images from the Gibbs Museum, Charleston
Elizabeth O'Neill Verner (1883-1979) was born and raised in Charleston and is perhaps the best known artist of the Charleston Renaissance, a movement of southern realist painters working in the first half of the twentieth century. She excelled at etching, like Alfred Hutty, but is better known for her pastel on silk paintings of the black street vendors still found in Charleston today. They sell flowers and handmade sweetgrass baskets, a handcraft handed down amongst the Gullah people who have preserved their African heritage and speak a creole language with words imported from Africa.
When the city of Charleston attempted to ban them from selling their wares on the streets of the city she helped create an organization to preserve for them that right.
Verner worked to preserve historic Charleston and was a founding member of the Preservation Society of Charleston.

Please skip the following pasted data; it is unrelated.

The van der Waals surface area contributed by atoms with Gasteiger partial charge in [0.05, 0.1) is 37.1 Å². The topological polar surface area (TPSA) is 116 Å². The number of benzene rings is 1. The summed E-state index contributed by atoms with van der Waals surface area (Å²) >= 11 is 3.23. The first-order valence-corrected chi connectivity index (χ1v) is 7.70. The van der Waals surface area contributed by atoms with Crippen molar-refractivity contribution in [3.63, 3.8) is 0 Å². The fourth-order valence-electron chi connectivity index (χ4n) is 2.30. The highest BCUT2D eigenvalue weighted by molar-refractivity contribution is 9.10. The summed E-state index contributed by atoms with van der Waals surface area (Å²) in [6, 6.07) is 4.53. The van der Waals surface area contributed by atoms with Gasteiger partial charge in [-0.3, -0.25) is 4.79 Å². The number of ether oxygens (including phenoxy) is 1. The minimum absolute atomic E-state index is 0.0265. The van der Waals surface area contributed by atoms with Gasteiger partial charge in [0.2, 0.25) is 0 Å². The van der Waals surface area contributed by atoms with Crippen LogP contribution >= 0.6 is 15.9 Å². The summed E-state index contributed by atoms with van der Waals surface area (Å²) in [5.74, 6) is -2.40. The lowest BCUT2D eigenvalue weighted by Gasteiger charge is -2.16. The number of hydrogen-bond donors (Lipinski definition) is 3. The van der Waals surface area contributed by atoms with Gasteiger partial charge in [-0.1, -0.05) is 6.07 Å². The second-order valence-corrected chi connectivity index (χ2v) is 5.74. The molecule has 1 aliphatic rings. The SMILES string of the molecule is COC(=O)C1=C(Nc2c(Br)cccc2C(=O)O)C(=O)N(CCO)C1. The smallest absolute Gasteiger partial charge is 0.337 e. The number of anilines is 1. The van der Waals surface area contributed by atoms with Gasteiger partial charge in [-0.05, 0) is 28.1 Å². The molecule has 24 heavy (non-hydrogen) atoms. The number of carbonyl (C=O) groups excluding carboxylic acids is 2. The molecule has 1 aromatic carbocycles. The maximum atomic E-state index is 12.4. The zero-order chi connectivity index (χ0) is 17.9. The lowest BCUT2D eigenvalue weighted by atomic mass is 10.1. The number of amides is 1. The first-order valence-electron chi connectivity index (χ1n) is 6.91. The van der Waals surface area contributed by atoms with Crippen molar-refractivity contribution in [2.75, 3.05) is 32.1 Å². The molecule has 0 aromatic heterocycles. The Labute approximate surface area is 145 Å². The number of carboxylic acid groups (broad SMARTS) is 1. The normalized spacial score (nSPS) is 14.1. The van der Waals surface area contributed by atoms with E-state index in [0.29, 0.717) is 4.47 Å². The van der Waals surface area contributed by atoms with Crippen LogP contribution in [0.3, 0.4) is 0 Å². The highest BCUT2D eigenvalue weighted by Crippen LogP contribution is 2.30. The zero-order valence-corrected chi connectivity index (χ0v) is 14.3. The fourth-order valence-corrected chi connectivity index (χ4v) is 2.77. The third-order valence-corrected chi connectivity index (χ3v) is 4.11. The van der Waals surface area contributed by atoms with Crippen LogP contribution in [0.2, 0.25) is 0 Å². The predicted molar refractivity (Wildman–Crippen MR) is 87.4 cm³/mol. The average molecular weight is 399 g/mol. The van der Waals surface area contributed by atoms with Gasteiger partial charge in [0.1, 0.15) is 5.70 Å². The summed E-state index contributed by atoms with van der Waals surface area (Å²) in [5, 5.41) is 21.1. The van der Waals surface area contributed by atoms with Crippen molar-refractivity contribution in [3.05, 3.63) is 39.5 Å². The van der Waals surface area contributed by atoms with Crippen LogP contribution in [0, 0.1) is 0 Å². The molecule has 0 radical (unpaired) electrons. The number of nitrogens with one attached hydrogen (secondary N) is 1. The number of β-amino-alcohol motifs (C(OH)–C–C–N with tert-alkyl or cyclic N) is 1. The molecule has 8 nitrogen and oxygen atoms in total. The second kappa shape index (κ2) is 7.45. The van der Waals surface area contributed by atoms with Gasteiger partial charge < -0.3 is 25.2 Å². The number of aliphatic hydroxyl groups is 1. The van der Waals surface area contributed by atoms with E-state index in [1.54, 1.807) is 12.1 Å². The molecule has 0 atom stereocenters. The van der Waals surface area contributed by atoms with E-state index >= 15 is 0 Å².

Trained at the Philadelphia Academy, Verner was a student of Thomas Anschutz, known for his painting of working men in a more realist style than the Ashcan school. Anschutz had been a student of Eakins. These two were to influence her art for her entire life.
Most of the scenes here still exist, although they are not as funky as they were in her time. Hurricanes and floods have necessitated there restoration. I walked by this church last night.
The location below is unchanged today.
Again, like Alfred Hutty, Verner visited the art colonies that were popular in that era. Here is a picture of Provincetown, Massachusetts.